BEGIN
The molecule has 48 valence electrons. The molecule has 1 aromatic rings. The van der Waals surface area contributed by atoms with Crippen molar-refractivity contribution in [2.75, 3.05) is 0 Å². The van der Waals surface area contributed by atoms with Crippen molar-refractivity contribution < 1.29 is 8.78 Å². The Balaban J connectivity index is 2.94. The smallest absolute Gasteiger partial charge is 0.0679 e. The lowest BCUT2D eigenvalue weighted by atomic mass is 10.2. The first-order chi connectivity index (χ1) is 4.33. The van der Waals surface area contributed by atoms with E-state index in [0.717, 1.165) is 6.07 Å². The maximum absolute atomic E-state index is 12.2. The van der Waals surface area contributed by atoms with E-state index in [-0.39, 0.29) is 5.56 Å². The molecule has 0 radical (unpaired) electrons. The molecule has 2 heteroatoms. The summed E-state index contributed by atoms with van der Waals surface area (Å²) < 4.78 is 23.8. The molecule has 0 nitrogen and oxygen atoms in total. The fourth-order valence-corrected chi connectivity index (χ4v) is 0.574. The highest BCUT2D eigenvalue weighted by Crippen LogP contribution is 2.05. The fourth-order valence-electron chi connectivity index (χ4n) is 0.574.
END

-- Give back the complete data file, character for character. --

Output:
The molecule has 48 valence electrons. The molecule has 1 aromatic rings. The van der Waals surface area contributed by atoms with Crippen molar-refractivity contribution in [2.75, 3.05) is 0 Å². The van der Waals surface area contributed by atoms with Crippen molar-refractivity contribution < 1.29 is 8.78 Å². The Balaban J connectivity index is 2.94. The smallest absolute Gasteiger partial charge is 0.0679 e. The lowest BCUT2D eigenvalue weighted by atomic mass is 10.2. The first-order chi connectivity index (χ1) is 4.33. The van der Waals surface area contributed by atoms with E-state index in [0.717, 1.165) is 6.07 Å². The maximum absolute atomic E-state index is 12.2. The van der Waals surface area contributed by atoms with E-state index in [-0.39, 0.29) is 5.56 Å². The molecule has 0 radical (unpaired) electrons. The molecule has 2 heteroatoms. The summed E-state index contributed by atoms with van der Waals surface area (Å²) < 4.78 is 23.8. The molecule has 0 nitrogen and oxygen atoms in total. The fourth-order valence-corrected chi connectivity index (χ4v) is 0.574. The highest BCUT2D eigenvalue weighted by Crippen LogP contribution is 2.05. The fourth-order valence-electron chi connectivity index (χ4n) is 0.574.